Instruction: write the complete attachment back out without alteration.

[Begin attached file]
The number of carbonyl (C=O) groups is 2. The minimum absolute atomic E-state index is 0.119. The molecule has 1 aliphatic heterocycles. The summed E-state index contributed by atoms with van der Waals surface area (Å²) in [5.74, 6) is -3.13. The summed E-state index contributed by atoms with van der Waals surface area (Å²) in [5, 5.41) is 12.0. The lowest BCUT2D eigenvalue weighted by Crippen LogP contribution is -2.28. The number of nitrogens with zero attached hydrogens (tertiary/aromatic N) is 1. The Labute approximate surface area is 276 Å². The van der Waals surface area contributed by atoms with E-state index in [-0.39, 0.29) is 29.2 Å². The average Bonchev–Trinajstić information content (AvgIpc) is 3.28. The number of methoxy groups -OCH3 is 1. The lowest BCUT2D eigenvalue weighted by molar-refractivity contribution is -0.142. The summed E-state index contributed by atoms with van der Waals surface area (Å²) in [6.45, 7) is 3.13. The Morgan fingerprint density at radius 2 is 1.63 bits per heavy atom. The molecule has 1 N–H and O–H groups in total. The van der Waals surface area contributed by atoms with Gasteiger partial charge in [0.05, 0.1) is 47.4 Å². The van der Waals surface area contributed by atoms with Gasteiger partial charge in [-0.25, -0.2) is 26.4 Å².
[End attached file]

The number of carbonyl (C=O) groups is 2. The minimum absolute atomic E-state index is 0.119. The molecule has 1 aliphatic heterocycles. The summed E-state index contributed by atoms with van der Waals surface area (Å²) in [5.74, 6) is -3.13. The summed E-state index contributed by atoms with van der Waals surface area (Å²) in [5, 5.41) is 12.0. The lowest BCUT2D eigenvalue weighted by Crippen LogP contribution is -2.28. The number of nitrogens with zero attached hydrogens (tertiary/aromatic N) is 1. The Labute approximate surface area is 276 Å². The van der Waals surface area contributed by atoms with E-state index in [-0.39, 0.29) is 29.2 Å². The average Bonchev–Trinajstić information content (AvgIpc) is 3.28. The number of methoxy groups -OCH3 is 1. The lowest BCUT2D eigenvalue weighted by molar-refractivity contribution is -0.142. The summed E-state index contributed by atoms with van der Waals surface area (Å²) in [6.45, 7) is 3.13. The Morgan fingerprint density at radius 2 is 1.63 bits per heavy atom. The molecule has 1 N–H and O–H groups in total. The van der Waals surface area contributed by atoms with Gasteiger partial charge in [0.05, 0.1) is 47.4 Å². The van der Waals surface area contributed by atoms with Gasteiger partial charge in [-0.25, -0.2) is 26.4 Å².